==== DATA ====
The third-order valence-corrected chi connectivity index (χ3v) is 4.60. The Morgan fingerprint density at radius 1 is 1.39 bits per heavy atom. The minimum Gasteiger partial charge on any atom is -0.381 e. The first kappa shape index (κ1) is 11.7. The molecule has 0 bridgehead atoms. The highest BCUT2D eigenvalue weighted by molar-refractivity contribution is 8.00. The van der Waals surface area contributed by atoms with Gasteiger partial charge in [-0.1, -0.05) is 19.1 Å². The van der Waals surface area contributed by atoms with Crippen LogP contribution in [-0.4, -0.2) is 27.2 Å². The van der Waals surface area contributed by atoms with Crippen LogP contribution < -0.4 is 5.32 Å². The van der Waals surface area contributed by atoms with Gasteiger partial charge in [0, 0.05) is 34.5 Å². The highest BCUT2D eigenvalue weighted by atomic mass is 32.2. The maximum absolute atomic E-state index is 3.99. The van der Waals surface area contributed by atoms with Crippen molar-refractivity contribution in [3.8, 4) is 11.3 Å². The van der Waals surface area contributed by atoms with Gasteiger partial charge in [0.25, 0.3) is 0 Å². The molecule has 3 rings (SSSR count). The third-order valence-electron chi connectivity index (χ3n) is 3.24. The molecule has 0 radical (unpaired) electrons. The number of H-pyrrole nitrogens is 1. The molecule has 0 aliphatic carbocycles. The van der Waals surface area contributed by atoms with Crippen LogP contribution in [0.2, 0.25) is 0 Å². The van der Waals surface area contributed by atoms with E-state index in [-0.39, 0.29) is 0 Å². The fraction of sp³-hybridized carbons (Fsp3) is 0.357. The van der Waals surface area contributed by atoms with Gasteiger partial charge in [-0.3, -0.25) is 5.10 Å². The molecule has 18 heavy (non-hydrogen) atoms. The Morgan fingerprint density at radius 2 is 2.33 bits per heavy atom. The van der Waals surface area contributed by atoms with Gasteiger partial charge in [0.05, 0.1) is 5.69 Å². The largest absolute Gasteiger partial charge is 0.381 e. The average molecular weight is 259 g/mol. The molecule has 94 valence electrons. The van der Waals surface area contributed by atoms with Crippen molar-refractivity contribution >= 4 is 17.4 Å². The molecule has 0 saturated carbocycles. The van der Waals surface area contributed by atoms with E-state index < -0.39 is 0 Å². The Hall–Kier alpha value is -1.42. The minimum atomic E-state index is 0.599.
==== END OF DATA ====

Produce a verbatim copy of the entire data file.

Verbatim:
The third-order valence-corrected chi connectivity index (χ3v) is 4.60. The Morgan fingerprint density at radius 1 is 1.39 bits per heavy atom. The minimum Gasteiger partial charge on any atom is -0.381 e. The first kappa shape index (κ1) is 11.7. The molecule has 0 bridgehead atoms. The highest BCUT2D eigenvalue weighted by molar-refractivity contribution is 8.00. The van der Waals surface area contributed by atoms with Gasteiger partial charge in [-0.1, -0.05) is 19.1 Å². The van der Waals surface area contributed by atoms with Crippen LogP contribution in [-0.4, -0.2) is 27.2 Å². The van der Waals surface area contributed by atoms with Crippen LogP contribution < -0.4 is 5.32 Å². The van der Waals surface area contributed by atoms with Gasteiger partial charge in [0, 0.05) is 34.5 Å². The highest BCUT2D eigenvalue weighted by atomic mass is 32.2. The maximum absolute atomic E-state index is 3.99. The van der Waals surface area contributed by atoms with Crippen molar-refractivity contribution in [3.8, 4) is 11.3 Å². The van der Waals surface area contributed by atoms with Gasteiger partial charge in [0.25, 0.3) is 0 Å². The molecule has 3 rings (SSSR count). The third-order valence-electron chi connectivity index (χ3n) is 3.24. The molecule has 0 radical (unpaired) electrons. The number of H-pyrrole nitrogens is 1. The molecule has 0 aliphatic carbocycles. The van der Waals surface area contributed by atoms with Crippen LogP contribution in [0.2, 0.25) is 0 Å². The van der Waals surface area contributed by atoms with E-state index in [-0.39, 0.29) is 0 Å². The fraction of sp³-hybridized carbons (Fsp3) is 0.357. The van der Waals surface area contributed by atoms with Gasteiger partial charge in [-0.3, -0.25) is 5.10 Å². The molecule has 18 heavy (non-hydrogen) atoms. The Morgan fingerprint density at radius 2 is 2.33 bits per heavy atom. The van der Waals surface area contributed by atoms with Gasteiger partial charge in [0.05, 0.1) is 5.69 Å². The largest absolute Gasteiger partial charge is 0.381 e. The average molecular weight is 259 g/mol. The molecule has 94 valence electrons. The van der Waals surface area contributed by atoms with Crippen molar-refractivity contribution >= 4 is 17.4 Å². The molecule has 0 saturated carbocycles. The van der Waals surface area contributed by atoms with E-state index < -0.39 is 0 Å². The Hall–Kier alpha value is -1.42. The minimum atomic E-state index is 0.599.